Norodi Nkosi loves working in the city, but she doesn’t love the traffic.
She grew up in Gugulethu, the fourth of seven siblings, but now lives in Bellville, so getting to and from her job at the City of Cape Town’s Knowledge and Records Management
Department – where she’s been for the past five years – means braving the daily highway grind.
Norodi has a degree in library and information sciences from the University of the Western Cape and worked several jobs while she was studying.
The experience she gained paid off and soon after leaving varsity, she landed a job at school in Zonnebloem where there was an opening for a teacher-librarian.
Later she chased down a job in Johannesburg, but she had barely moved there before she found herself back in Cape Town, working at a library in Khayelitsha.
She says when she first started out working in libraries the role of librarian was very much seen as a woman’s job, to the extent that at some of her workplaces there weren’t even proper toilets for men. But things have changed.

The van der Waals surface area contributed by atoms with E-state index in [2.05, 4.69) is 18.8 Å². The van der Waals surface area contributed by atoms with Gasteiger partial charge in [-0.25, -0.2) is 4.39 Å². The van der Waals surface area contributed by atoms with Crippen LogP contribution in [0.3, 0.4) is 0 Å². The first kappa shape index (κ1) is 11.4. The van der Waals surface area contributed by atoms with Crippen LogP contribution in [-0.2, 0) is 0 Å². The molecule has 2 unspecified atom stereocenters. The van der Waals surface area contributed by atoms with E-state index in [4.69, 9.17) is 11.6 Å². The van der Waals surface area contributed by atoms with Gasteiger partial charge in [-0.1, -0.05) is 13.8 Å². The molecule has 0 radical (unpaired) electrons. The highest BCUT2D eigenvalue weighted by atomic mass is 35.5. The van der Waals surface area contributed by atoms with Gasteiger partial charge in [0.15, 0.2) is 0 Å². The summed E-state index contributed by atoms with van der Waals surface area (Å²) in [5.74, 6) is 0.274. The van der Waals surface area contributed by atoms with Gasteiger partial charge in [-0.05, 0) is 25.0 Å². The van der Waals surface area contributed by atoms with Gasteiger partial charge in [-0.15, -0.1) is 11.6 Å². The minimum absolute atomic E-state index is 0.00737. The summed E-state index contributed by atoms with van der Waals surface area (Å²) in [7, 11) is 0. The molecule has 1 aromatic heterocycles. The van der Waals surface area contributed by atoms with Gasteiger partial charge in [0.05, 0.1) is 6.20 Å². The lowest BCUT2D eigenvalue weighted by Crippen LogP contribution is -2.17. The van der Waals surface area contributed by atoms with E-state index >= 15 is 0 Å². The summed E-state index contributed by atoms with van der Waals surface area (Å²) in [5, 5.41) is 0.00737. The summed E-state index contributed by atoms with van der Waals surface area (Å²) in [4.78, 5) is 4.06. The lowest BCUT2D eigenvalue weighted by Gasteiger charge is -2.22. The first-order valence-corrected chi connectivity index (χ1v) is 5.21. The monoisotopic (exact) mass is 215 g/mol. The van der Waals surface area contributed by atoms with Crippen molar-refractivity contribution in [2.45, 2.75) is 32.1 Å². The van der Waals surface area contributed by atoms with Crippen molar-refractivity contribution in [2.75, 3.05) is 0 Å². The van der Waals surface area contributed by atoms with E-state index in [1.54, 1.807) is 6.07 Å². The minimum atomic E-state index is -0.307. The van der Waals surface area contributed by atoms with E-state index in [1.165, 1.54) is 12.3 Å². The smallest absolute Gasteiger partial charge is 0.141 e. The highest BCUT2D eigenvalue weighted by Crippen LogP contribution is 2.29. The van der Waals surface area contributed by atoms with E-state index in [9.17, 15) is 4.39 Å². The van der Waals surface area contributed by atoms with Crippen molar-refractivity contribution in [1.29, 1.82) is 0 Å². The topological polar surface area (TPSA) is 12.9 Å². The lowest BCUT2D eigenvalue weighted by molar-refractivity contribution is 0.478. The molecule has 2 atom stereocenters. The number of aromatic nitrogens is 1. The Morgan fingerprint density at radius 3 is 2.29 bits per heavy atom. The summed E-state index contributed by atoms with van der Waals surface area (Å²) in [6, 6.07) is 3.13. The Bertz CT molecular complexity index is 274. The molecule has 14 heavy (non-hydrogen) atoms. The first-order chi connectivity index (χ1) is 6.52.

And now, she says, “There are as many toilets for men as there are for women.”
Balancing the roles of men and women in the library hasn’t always worked in her favour, though.
“There was a time when I applied for a job in Joburg, I remember them telling me that they were looking for male candidates at this particular library, simply because there were no males there.”
Norodi loves working the in heart of the city because of all the people she gets to meet.
“I get told so many stories, but the one I am interested in knowing is the family history. It would be wonderful if we took the time to document, or make a virtual family tree rather, so that
the generations that are yet to come know who their ancestors are.”